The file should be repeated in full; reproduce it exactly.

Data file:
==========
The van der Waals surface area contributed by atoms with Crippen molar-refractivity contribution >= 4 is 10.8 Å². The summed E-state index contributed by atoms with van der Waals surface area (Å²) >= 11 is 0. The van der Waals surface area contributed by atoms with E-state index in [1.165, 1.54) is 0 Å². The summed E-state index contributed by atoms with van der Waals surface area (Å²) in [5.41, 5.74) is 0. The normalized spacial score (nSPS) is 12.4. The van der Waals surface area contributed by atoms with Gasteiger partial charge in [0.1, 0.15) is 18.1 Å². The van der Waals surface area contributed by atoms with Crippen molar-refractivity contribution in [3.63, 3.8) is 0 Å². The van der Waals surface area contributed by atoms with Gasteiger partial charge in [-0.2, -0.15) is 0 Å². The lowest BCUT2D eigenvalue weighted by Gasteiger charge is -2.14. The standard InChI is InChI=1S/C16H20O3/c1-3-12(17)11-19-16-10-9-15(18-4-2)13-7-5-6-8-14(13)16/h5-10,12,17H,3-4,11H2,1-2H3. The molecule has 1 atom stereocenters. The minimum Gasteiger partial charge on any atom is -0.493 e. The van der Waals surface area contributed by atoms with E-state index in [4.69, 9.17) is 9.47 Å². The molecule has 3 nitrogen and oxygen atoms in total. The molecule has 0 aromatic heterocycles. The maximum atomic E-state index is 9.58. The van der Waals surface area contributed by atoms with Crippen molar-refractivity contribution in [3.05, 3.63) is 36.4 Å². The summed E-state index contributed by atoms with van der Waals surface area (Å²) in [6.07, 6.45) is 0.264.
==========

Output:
The van der Waals surface area contributed by atoms with Crippen molar-refractivity contribution >= 4 is 10.8 Å². The summed E-state index contributed by atoms with van der Waals surface area (Å²) >= 11 is 0. The van der Waals surface area contributed by atoms with E-state index in [1.165, 1.54) is 0 Å². The summed E-state index contributed by atoms with van der Waals surface area (Å²) in [5.41, 5.74) is 0. The normalized spacial score (nSPS) is 12.4. The van der Waals surface area contributed by atoms with Gasteiger partial charge in [0.1, 0.15) is 18.1 Å². The van der Waals surface area contributed by atoms with Crippen molar-refractivity contribution in [3.63, 3.8) is 0 Å². The van der Waals surface area contributed by atoms with Gasteiger partial charge in [-0.2, -0.15) is 0 Å². The lowest BCUT2D eigenvalue weighted by Gasteiger charge is -2.14. The standard InChI is InChI=1S/C16H20O3/c1-3-12(17)11-19-16-10-9-15(18-4-2)13-7-5-6-8-14(13)16/h5-10,12,17H,3-4,11H2,1-2H3. The molecule has 1 atom stereocenters. The minimum Gasteiger partial charge on any atom is -0.493 e. The van der Waals surface area contributed by atoms with E-state index in [4.69, 9.17) is 9.47 Å². The molecule has 3 nitrogen and oxygen atoms in total. The molecule has 0 aromatic heterocycles. The maximum atomic E-state index is 9.58. The van der Waals surface area contributed by atoms with Crippen molar-refractivity contribution in [3.05, 3.63) is 36.4 Å². The summed E-state index contributed by atoms with van der Waals surface area (Å²) in [6.07, 6.45) is 0.264.